Few medical specialties engage in ongoing, organized data collection to assess how graduate medical education in their dis-ciplines align with practice. Pathology educators, the American Board of Pathology, and major pathology organizations undertook an evidence-based, empirical assessment of what all pathologists need to learn in categorical residency. Two challenges were known when we commenced and we encountered 2 others during the project; all were ultimately satisfactorily addressed. Initial challenges were (1) ensuring broad representation of the new-in-practice pathologist experience and (2) adjusting for the effect on this experience of subspecialty fellowship(s) occurring between residency and practice. Additional challenges were (3) needing to assess and quantify degree and extent of subspecialization in different practice settings and (4) measuring changing practice responsibilities with increasing time in practice. We instituted annual surveys of pathologists who are relatively new (<10 years) in practice and a survey of physician employers of new pathologists. The purpose of these surveys was to inform (1) the American Board of Pathology certification process, which needs to assess the most critical knowledge, judgment, and skills required by newly practicing pathologists, and (2) pathology graduate medical education training requirements, which need to be both efficient and effective in graduating competent practitioners. This article presents a survey methodology to evaluate alignment of graduate medical education training with the skills needed for new-in-practice physicians, illustrates an easily interpreted graphical format for assessing survey data, and provides high-level results showing consistency of findings between similar populations of respondents, and between new-in-practice physicians and physician-employers.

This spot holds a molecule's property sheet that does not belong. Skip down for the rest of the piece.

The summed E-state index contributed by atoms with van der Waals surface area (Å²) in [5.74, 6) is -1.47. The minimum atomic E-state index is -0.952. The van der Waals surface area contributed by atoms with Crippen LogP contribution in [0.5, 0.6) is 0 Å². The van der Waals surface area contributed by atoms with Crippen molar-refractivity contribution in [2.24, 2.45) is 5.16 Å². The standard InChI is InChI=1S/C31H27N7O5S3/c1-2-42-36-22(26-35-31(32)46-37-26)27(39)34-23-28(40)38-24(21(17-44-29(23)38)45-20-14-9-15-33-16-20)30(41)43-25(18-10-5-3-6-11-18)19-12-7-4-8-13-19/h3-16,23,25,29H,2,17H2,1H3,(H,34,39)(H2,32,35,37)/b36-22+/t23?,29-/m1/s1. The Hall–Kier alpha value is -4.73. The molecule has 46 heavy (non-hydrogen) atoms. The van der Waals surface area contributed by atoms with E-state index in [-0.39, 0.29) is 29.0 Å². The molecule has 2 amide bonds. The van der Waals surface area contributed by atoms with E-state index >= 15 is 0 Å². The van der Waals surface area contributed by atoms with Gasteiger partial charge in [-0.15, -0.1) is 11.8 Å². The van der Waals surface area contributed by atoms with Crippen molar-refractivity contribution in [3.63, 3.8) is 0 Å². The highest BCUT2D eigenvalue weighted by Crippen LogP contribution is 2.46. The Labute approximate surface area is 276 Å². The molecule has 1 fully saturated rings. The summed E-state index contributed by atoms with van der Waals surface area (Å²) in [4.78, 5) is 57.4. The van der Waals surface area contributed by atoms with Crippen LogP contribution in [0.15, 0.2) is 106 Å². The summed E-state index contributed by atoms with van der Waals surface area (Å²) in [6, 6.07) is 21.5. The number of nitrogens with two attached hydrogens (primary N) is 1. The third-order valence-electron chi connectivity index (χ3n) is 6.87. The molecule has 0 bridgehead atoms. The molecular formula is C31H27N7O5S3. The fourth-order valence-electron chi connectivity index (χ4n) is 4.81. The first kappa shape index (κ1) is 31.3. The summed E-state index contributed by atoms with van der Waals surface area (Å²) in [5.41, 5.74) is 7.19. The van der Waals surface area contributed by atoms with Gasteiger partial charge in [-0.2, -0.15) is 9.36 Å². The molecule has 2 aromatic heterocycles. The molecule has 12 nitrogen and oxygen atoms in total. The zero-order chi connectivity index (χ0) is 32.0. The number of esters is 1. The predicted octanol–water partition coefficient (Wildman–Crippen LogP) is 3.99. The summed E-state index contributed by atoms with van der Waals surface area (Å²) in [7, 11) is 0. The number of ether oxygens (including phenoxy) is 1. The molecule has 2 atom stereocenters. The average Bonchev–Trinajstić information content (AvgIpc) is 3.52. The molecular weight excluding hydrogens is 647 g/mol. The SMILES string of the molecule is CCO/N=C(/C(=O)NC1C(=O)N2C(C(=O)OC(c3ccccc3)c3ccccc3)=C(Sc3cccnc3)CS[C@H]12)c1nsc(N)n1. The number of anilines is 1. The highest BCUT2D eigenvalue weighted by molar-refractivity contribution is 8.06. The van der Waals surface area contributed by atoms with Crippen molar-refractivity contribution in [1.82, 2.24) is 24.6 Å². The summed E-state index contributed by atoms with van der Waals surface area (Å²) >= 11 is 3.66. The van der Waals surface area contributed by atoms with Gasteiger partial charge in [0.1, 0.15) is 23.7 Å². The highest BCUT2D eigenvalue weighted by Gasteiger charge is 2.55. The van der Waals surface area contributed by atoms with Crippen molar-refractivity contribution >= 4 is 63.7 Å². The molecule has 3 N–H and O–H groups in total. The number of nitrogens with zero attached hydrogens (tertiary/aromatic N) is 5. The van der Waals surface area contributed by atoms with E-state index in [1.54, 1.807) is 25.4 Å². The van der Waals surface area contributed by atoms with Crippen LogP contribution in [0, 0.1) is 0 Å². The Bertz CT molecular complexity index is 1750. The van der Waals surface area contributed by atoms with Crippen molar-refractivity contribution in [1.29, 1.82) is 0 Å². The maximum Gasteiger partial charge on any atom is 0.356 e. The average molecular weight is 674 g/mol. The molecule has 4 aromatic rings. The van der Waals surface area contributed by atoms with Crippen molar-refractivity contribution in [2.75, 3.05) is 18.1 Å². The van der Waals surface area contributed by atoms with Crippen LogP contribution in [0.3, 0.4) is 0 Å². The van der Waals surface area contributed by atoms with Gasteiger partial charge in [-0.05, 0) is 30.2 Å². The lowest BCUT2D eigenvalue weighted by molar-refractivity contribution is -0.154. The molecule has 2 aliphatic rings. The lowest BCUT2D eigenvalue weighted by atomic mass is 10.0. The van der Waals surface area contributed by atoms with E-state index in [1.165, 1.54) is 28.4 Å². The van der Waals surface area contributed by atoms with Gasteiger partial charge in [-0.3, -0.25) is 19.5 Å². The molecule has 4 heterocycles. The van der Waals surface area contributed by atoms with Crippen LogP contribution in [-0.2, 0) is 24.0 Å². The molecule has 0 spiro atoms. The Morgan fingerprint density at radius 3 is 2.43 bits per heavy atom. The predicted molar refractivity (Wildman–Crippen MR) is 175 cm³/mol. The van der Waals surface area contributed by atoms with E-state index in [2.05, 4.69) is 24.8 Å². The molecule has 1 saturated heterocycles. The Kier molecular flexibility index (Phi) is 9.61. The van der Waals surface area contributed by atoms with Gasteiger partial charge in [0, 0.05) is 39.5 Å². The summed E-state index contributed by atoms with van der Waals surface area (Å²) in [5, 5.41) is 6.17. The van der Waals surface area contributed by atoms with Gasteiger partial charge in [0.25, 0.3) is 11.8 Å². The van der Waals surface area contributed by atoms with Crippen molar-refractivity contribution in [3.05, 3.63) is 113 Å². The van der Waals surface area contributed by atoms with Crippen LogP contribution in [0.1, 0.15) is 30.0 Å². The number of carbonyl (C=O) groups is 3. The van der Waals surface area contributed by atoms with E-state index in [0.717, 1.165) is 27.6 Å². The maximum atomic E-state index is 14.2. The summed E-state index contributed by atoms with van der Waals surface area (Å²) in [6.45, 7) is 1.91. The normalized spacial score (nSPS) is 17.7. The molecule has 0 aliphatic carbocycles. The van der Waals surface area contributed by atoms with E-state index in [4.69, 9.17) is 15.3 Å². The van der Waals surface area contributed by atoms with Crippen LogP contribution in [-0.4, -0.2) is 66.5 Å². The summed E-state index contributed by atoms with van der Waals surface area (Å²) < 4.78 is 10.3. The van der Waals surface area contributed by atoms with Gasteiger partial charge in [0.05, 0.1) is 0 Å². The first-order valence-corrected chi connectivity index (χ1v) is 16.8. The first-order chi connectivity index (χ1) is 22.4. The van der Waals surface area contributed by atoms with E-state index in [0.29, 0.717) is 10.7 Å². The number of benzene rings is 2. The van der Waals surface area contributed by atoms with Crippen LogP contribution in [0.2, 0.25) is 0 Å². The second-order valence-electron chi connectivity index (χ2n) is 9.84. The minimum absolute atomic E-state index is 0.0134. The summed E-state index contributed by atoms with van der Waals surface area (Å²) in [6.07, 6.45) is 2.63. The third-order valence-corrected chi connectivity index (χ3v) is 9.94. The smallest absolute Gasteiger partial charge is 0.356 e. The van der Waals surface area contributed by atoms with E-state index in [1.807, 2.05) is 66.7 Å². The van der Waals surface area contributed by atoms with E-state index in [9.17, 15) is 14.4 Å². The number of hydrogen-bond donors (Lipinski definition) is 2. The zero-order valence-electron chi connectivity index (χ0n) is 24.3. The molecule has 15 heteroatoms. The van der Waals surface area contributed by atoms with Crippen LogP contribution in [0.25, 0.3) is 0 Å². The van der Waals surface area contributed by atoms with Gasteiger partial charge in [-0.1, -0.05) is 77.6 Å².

|Original language||English (US)|
|Number of pages||11|
|State||Published - 2018|
- graduate medical education
- specialty training
ASJC Scopus subject areas
- Pathology and Forensic Medicine